Accessibility in the Workplace: "Companies Don't Give Me a Fair Shot," says a Blind Developer

hackernoon.com
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An interview with a talented software developer who is also blind brings the reader into his world and helps us all see why accessibility matters.
Accessibility in the Workplace: "Companies Don't Give Me a Fair Shot," says a Blind Developer

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Nick (not his real name) is a talented developer in his 20s who is blind. At around 16 years old Nick lost all his sight. He started working as early as 15 years old as a software developer. This is his story. According to the World Health Organization, one billion people have moderate/severe vision impairment or blindness globally. It is projected that 2 million Americans will have severe visual impairment by 2050.

@ turbulence Amy Shah Multipotentialite reader and writer.

This article discusses the interview I had with Nick, a talented developer in his 20s who is blind.

According to the World Health Organization, one billion people have moderate/severe vision impairment or blindness globally. Similarly, according to the Centers for Disease Control website and Varma et al., approximately one million people were blind in 2015. It is projected that 2 million Americans will have severe visual impairment by 2050. Vision loss is one of the top 10 disabilities among adults ages 18 years old or older.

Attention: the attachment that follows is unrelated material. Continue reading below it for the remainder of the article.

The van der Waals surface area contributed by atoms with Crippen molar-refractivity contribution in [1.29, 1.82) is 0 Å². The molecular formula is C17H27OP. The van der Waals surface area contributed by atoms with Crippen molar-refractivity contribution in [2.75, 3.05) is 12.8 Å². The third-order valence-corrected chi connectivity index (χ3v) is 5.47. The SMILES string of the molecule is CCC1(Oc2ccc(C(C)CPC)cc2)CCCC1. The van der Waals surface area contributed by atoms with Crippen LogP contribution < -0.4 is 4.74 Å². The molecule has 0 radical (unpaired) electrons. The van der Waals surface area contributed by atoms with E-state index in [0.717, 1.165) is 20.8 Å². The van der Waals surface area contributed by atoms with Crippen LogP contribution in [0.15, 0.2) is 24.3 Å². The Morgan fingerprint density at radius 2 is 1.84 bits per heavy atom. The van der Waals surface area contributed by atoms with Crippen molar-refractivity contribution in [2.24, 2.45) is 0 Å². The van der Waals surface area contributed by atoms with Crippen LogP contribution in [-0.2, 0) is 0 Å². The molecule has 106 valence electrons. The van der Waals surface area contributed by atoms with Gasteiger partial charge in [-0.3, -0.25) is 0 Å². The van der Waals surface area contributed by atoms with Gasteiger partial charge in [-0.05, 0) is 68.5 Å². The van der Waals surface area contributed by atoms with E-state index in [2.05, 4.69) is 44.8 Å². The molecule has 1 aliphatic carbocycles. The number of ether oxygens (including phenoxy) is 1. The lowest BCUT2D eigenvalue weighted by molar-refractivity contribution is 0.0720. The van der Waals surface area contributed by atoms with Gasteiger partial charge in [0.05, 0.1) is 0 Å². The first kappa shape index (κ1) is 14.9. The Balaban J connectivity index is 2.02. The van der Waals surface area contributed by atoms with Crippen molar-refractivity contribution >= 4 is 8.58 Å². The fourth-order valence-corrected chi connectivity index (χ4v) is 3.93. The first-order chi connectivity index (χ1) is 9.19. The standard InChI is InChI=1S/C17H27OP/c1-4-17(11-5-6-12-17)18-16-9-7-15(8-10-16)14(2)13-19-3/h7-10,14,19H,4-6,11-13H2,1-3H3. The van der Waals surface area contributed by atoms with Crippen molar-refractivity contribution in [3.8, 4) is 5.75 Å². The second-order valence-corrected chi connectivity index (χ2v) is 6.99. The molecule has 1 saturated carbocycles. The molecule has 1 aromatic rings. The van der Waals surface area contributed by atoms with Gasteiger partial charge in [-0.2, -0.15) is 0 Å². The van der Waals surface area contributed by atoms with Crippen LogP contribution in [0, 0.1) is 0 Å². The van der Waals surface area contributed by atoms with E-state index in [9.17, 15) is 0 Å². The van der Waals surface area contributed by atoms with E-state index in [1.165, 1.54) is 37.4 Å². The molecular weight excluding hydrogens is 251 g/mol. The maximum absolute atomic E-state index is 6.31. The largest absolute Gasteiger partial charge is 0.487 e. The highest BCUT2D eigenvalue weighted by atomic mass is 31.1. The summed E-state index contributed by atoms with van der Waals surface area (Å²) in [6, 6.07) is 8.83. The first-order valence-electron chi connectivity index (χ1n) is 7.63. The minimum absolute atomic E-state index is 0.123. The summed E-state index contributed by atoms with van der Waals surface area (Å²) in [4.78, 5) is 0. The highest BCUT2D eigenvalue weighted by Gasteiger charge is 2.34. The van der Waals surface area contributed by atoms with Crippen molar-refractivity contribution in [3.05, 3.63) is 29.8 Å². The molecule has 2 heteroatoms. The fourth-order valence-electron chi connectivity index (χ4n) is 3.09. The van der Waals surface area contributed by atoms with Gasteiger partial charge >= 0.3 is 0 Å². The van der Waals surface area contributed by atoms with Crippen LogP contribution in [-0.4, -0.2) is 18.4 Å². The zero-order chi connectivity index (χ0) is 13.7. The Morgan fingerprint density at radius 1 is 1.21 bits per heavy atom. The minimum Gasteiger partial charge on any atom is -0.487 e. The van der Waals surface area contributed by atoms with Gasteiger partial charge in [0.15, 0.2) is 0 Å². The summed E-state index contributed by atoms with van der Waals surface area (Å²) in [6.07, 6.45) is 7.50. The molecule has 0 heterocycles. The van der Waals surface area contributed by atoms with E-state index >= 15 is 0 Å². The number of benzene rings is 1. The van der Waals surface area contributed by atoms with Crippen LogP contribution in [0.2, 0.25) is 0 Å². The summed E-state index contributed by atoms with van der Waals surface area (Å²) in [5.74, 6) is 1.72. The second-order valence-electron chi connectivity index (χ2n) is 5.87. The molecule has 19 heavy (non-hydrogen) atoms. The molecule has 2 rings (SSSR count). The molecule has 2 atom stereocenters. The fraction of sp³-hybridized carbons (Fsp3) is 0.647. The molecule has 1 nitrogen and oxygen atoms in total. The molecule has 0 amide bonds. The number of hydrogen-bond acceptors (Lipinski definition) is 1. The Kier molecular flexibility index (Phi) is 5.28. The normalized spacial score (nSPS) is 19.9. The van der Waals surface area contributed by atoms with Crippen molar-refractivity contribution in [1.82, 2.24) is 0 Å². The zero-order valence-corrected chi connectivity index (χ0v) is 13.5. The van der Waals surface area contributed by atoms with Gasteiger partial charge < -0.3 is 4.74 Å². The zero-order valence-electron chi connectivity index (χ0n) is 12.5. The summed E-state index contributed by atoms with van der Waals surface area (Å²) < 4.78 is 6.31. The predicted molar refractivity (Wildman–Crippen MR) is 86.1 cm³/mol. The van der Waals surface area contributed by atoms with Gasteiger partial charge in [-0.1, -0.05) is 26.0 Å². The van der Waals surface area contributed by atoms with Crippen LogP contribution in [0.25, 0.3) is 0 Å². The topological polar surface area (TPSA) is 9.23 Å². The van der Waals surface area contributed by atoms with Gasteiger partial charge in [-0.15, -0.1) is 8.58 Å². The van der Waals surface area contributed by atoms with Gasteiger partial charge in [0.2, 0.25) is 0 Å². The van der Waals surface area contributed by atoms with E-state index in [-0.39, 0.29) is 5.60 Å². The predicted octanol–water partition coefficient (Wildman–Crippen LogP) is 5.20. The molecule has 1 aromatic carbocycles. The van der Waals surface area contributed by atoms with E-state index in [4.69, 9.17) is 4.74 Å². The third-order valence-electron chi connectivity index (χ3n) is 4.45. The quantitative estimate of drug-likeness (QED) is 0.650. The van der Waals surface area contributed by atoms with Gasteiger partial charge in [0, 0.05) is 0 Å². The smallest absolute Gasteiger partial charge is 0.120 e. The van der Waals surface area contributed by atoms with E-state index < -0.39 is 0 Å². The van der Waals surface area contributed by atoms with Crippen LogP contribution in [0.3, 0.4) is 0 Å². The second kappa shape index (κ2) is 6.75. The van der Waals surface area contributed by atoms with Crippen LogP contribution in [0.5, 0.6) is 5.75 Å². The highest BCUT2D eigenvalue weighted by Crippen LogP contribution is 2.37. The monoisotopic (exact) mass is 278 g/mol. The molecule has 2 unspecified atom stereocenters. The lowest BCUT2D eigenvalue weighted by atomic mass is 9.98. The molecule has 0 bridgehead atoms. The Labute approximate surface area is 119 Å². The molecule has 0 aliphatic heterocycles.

"My job title is dev ops engineer. I take on some of the toughest issues. It can be quite taxing and breaks are sometimes necessary." - Nick (not his real name)

I had the opportunity to chat with Nick, a talented young developer who is blind, about accessibility in the workplace for people with physical disabilities. Nick described his early life as having been somewhat positive as he had some sight during his childhood and teenage years. Nick had varying support from family but exhibited remarkable resilience throughout his childhood. Because of his vision impairment, he was not encouraged to play contact sports by his doctors or family members. This is something that he has regretted to this day.

Nick instead largely taught himself about computers during the time he would have spent on a sports team as a teenager. He studied extremely diligently and started…
Amy Shah
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